What is the ideal soundtrack for ESG (environmental, social and governance) investors? There is one classic song that has been covered by some of the greats — Frank Sinatra, Diana Ross, Ray Charles and Van Morrison, to name a few. But in my opinion the original performer has never been bettered.
Kermit the Frog first sang “It’s not easy bein’ green” in 1970. Voiced by Muppets creator Jim Henson, it became a hit, telling a sweetly thoughtful tale of how Kermit’s doubts over his colour dissipate as he comes to recognise the positives in his appearance.
If you’ll forgive the leap, it is also rather a good metaphor for sustainable investing — an idea we can no longer expect to arrive some time in the future, but is already here with us.
Back in the 1970s, the notion of being green was largely a fantasy. The oil shortage was looming, which in the UK gave us the three-day week. That traumatic period demonstrated the dangers of global overdependence on fossil fuels but the lesson was not learnt. The revolution had begun but took decades to take hold.
It is a different story today. This year the pace of green change has rapidly accelerated as a byproduct of the pandemic. Car usage plummeted and business and long-haul holidays were suspended, deferred or cancelled. Some of this travel is unlikely to return, even with a successful vaccine programme.
Deliveries of shopping and goods were made in bulk. Instead of 50 people driving to the shops, one van delivered. Amazon never left my street, but neither did the cars.
These trends have their corollary in investment. Being green is becoming so ordinary that a 2020 study by the US SIF foundation, a membership organisation focused on sustainability, found that roughly one out of three dollars invested in the US — or $17.1tn — has a sustainable mandate. That is a lot of green.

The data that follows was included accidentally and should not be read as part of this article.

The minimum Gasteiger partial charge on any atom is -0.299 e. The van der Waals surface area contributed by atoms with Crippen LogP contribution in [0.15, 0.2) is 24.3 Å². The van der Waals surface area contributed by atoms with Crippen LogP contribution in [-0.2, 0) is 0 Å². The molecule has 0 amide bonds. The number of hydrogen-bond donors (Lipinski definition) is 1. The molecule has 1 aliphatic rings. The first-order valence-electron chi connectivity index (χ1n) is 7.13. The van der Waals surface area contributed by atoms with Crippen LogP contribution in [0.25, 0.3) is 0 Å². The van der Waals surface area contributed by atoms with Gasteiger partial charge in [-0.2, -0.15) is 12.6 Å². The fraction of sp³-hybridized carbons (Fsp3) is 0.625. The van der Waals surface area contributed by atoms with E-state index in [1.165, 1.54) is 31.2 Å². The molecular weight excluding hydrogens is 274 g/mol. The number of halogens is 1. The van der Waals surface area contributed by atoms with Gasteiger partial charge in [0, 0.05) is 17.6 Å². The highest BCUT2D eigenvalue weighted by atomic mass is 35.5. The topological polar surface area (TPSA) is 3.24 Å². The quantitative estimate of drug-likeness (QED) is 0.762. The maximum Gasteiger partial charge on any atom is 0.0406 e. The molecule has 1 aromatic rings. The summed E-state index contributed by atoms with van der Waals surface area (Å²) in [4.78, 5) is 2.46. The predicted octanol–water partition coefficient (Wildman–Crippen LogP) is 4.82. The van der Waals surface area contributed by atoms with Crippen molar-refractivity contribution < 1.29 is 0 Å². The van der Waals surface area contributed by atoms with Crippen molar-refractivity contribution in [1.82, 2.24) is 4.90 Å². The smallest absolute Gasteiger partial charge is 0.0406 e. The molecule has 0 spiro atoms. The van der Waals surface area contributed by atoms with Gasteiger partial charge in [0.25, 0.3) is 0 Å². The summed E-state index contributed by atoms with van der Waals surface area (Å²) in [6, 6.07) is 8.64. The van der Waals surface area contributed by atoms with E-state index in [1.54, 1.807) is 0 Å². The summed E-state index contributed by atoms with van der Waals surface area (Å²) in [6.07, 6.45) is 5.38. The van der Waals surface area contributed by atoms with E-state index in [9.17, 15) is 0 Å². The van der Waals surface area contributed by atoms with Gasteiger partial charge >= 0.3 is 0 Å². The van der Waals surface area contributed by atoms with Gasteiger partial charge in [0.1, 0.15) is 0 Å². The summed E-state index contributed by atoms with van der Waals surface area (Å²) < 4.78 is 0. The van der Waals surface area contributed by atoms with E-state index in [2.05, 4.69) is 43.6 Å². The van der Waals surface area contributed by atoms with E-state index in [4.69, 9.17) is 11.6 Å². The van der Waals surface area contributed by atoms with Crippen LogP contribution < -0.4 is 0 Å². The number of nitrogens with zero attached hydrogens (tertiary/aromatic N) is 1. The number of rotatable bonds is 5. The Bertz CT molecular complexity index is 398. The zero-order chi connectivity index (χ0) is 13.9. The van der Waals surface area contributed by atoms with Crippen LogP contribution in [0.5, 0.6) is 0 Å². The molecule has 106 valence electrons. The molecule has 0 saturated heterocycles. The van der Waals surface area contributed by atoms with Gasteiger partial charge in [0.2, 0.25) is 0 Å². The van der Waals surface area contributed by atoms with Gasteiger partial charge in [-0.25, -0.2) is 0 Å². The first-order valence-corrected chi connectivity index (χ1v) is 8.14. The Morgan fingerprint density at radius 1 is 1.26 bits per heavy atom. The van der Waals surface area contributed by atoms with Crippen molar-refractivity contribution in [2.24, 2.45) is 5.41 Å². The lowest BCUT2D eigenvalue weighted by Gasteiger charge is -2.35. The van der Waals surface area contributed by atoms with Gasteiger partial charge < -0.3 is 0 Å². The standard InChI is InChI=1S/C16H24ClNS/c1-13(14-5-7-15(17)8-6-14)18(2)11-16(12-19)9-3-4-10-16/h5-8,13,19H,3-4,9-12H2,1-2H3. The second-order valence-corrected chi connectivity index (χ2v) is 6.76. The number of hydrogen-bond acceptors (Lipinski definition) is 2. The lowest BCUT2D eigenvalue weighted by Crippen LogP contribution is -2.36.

As a wealth manager, I can also say the trend has been driven not only by the investment industry but by its clients. In conversations over the past 18 months with families and individuals I advise, green investing has become a big priority for them, either because they wish to invest in a future-proof way, or because their children have asked probing questions about where their money is invested — and millennial and Gen Z children are keener than ever not to inherit what they think of as “dirty money”.
Another motive can be a guilty conscience. One client sought a sustainable investment portfolio for the money they had made from the sale of their business — a cement manufacturing business that had caused years of environmental damage.
Opportunities for sustainable investment used to be scarce, but today it is hard to find a company that does not have an ESG policy. Nine out of 10 of companies in the S&P 500 index produced sustainability reports in 2019. This creates a fresh set of problems: how do you decide when a business is genuinely motivated by these concerns and when its ESG claims are hot air?